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Yamaha was heavily involved in the development of the 2000GT’s engine. It was tasked with turning the Toyota Crown’s meek inline-six into a mill worthy of powering the 2000GT.

Yamaha Raised Power Output By Fitting A Twin-Cam Head And Three Carburetors

Yamaha sourced 150 horsepower from the Crown’s 2.0-liter inline-six engine by fitting an aluminum alloy, DOHC cylinder head, and three Mikuni carburetors. The power unit delivered 130 pound-feet to the rear axle through a five-speed manual gearbox (Toyota made a three-speed auto available in 1969). Yamaha and Toyota mounted the mill between the A-pillar and the front axle, giving the car a marginal rear weight bias, a large dash-to-axle ratio, and short front overhangs.

The two companies completed the first prototype in August 1965, less than a year after the project commenced. Toyota paraded a second prototype at the 1965 Tokyo Motor Show, where it aroused the automotive world. Before putting it into production, however, the automaker set about proving that it was as fast as it looked.

Performance Specifications


Naturally aspirated 2.0-liter inline-six


150 horsepower


130 pound-feet


Five-speed manual



0-60 MPH

8.6 seconds

Top Speed

136 MPH

(Specs: Toyota)

A 2000GT Tuned By Tosco Broke Several World Speed Records

Tosco, the 1960s equivalent of Toyota Gazoo Racing (TGR), painted a Toyota 2000GT green and yellow and entered it into a speed and endurance race at the Yatabe Test Track. Despite the typhoon weather conditions, the 2000GT set 13 international records and broke three world records. The Toyota supercar also won the 24 Hours of Fuji and the Suzuka 1000 Kilometers. The automaker destroyed the yellow and green 2000GT; the one in the Toyota Museum is a near-identical replica.

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Toyota Sold The 2000GT From The 1967 To The 1970 Model Years

Toyota 2000GT production started in May 1967. Toyota introduced a minor update in ‘69, increasing the 2000GT’s overall height, reducing the size of the lower headlights, and revising the front and front turn signals.

High Production Costs Raised The 2000GT’s Sticker Price

  • By the time Toyota discontinued the 2000GT in 1970, it had built 351 examples, 62 of which were sold in America.
  • Toyota’s plan to produce 1,000 units wasn’t feasible, as each 2000GT was built by a small team by hand.
  • Toyota made a maximum of 14 2000GTs every month.

Furthermore, demand for the sports car was low, partly because of its high sticker price. High production costs forced Toyota to slap a high MSRP on the 2000GT. It cost more than, the Jaguar E-Type, the Porsche 911 and the Chevrolet Corvette. Furthermore, Japanese automotive products were unfairly maligned as unreliable, and perhaps, memories of Pearl Harbor still plagued American minds.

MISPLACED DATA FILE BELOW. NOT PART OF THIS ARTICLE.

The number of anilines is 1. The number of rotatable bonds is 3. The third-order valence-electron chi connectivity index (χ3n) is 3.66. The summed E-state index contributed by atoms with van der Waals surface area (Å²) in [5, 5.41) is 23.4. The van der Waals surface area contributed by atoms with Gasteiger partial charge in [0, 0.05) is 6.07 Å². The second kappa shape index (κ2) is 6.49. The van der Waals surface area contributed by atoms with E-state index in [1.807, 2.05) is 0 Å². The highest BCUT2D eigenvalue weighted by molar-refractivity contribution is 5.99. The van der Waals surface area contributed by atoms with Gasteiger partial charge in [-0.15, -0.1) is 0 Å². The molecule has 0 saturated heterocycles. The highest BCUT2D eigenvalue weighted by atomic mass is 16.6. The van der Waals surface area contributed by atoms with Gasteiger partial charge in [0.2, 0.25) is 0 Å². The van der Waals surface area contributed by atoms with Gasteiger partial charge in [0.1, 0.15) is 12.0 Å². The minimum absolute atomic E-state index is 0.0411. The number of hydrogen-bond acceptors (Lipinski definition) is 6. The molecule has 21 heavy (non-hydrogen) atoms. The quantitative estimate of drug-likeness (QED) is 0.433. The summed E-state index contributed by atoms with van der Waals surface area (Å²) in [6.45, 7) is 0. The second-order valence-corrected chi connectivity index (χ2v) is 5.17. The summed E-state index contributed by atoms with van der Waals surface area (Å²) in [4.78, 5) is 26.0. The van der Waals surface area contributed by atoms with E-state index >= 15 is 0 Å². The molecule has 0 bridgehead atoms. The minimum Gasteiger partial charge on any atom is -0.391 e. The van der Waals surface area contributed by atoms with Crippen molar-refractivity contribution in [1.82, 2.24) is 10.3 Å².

Racing Success And Hollywood Stardom Failed To Turn The 2000GT’s Fortunes

Three Toyota 2000GTs raced by a Carroll Shelby-led team were successful in their first year as SCCA racers, beating the Triumph TR250s but losing to the powerful Porsche 911s. With further development, the 2000GTs might have usurped the 911s. However, Toyota pulled the cars from the competition as racing success failed to improve sales.

An invaluable marketing opportunity provided by James Bond also failed to turn the 2000GT’s fortunes. In the 007 film You Only Live Twice, Japanese actress Akiko Wakabayashi drove a convertible 2000GT. Toyota removed the sports coupe’s roof to accommodate the tall Sean Connery. One of the two convertibles made for the film is in Toyota’s museum.

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The 2000GT Is A Highly Sought-After Collectible

1967 Toyota 2000GT classic JDM

Of the 351 2000GTs built, only 339 were road-going versions, making the 2000GT a very rare car. Therefore, the unique 2000GT has become a highly coveted collectible.

The 2000GT Holds The Record For the Priciest Japanese Car Sold At Auction

In early March 2022, a 2000GT sold for $2.5 million, making it the priciest Japanese car sold at auction. (The 2000GT might not hold that title for long as prices for the Lexus LFA, another Toyota supercar partly developed by Yamaha, are rising.) It fetched such a high price because it was the first 2000GT with a serial number and was one of the three examples raced by Carroll Shelby for Toyota in the United States. Standard 2000GT’s cost around $1.05 million, as per classic.com.